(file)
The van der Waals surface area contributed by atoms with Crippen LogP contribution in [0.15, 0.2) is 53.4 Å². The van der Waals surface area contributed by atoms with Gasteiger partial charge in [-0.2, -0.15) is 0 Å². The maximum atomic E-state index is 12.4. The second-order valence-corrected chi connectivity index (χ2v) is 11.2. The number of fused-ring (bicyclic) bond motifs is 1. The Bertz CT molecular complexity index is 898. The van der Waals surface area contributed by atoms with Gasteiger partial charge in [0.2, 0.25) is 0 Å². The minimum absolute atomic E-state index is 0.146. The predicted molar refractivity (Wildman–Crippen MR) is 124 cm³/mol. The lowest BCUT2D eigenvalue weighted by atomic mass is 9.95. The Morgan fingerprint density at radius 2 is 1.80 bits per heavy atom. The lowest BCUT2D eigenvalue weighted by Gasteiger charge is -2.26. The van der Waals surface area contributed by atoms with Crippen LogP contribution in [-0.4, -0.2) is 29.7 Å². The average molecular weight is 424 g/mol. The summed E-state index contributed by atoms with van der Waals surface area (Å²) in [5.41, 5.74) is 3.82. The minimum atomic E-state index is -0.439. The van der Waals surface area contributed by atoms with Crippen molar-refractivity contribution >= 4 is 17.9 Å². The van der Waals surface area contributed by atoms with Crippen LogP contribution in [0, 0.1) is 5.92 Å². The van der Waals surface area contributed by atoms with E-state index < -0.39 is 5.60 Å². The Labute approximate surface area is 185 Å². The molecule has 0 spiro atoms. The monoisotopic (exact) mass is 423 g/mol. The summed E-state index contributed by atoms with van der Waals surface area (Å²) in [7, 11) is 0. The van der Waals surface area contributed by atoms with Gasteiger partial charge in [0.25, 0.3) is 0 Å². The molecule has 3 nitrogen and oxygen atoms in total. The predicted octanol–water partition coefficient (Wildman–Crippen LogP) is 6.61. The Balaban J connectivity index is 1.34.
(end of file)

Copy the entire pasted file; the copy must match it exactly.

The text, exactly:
The van der Waals surface area contributed by atoms with Crippen LogP contribution in [0.15, 0.2) is 53.4 Å². The van der Waals surface area contributed by atoms with Gasteiger partial charge in [-0.2, -0.15) is 0 Å². The maximum atomic E-state index is 12.4. The second-order valence-corrected chi connectivity index (χ2v) is 11.2. The number of fused-ring (bicyclic) bond motifs is 1. The Bertz CT molecular complexity index is 898. The van der Waals surface area contributed by atoms with Gasteiger partial charge in [0.2, 0.25) is 0 Å². The minimum absolute atomic E-state index is 0.146. The predicted molar refractivity (Wildman–Crippen MR) is 124 cm³/mol. The lowest BCUT2D eigenvalue weighted by atomic mass is 9.95. The Morgan fingerprint density at radius 2 is 1.80 bits per heavy atom. The lowest BCUT2D eigenvalue weighted by Gasteiger charge is -2.26. The van der Waals surface area contributed by atoms with Crippen LogP contribution in [-0.4, -0.2) is 29.7 Å². The average molecular weight is 424 g/mol. The summed E-state index contributed by atoms with van der Waals surface area (Å²) in [5.41, 5.74) is 3.82. The minimum atomic E-state index is -0.439. The van der Waals surface area contributed by atoms with Crippen molar-refractivity contribution >= 4 is 17.9 Å². The van der Waals surface area contributed by atoms with Crippen LogP contribution in [0, 0.1) is 5.92 Å². The van der Waals surface area contributed by atoms with E-state index < -0.39 is 5.60 Å². The Labute approximate surface area is 185 Å². The molecule has 0 spiro atoms. The monoisotopic (exact) mass is 423 g/mol. The summed E-state index contributed by atoms with van der Waals surface area (Å²) in [7, 11) is 0. The van der Waals surface area contributed by atoms with Gasteiger partial charge in [0.25, 0.3) is 0 Å². The molecule has 3 nitrogen and oxygen atoms in total. The predicted octanol–water partition coefficient (Wildman–Crippen LogP) is 6.61. The Balaban J connectivity index is 1.34.